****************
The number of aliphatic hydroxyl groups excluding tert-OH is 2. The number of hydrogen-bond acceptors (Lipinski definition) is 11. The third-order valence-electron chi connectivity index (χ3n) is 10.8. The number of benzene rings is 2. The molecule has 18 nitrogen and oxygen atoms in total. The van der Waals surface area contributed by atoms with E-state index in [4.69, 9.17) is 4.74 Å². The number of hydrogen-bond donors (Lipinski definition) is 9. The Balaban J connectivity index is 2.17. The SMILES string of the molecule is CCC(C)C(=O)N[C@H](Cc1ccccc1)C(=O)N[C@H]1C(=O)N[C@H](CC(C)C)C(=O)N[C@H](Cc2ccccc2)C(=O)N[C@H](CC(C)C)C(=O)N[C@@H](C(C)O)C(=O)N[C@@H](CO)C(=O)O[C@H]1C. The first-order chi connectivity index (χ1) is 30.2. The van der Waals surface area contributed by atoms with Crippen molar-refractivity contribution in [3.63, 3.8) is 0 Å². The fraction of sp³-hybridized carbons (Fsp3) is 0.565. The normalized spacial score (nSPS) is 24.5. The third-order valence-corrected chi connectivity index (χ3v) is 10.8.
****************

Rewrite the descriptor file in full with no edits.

The number of aliphatic hydroxyl groups excluding tert-OH is 2. The number of hydrogen-bond acceptors (Lipinski definition) is 11. The third-order valence-electron chi connectivity index (χ3n) is 10.8. The number of benzene rings is 2. The molecule has 18 nitrogen and oxygen atoms in total. The van der Waals surface area contributed by atoms with E-state index in [4.69, 9.17) is 4.74 Å². The number of hydrogen-bond donors (Lipinski definition) is 9. The Balaban J connectivity index is 2.17. The SMILES string of the molecule is CCC(C)C(=O)N[C@H](Cc1ccccc1)C(=O)N[C@H]1C(=O)N[C@H](CC(C)C)C(=O)N[C@H](Cc2ccccc2)C(=O)N[C@H](CC(C)C)C(=O)N[C@@H](C(C)O)C(=O)N[C@@H](CO)C(=O)O[C@H]1C. The first-order chi connectivity index (χ1) is 30.2. The van der Waals surface area contributed by atoms with Crippen molar-refractivity contribution in [3.63, 3.8) is 0 Å². The fraction of sp³-hybridized carbons (Fsp3) is 0.565. The normalized spacial score (nSPS) is 24.5. The third-order valence-corrected chi connectivity index (χ3v) is 10.8.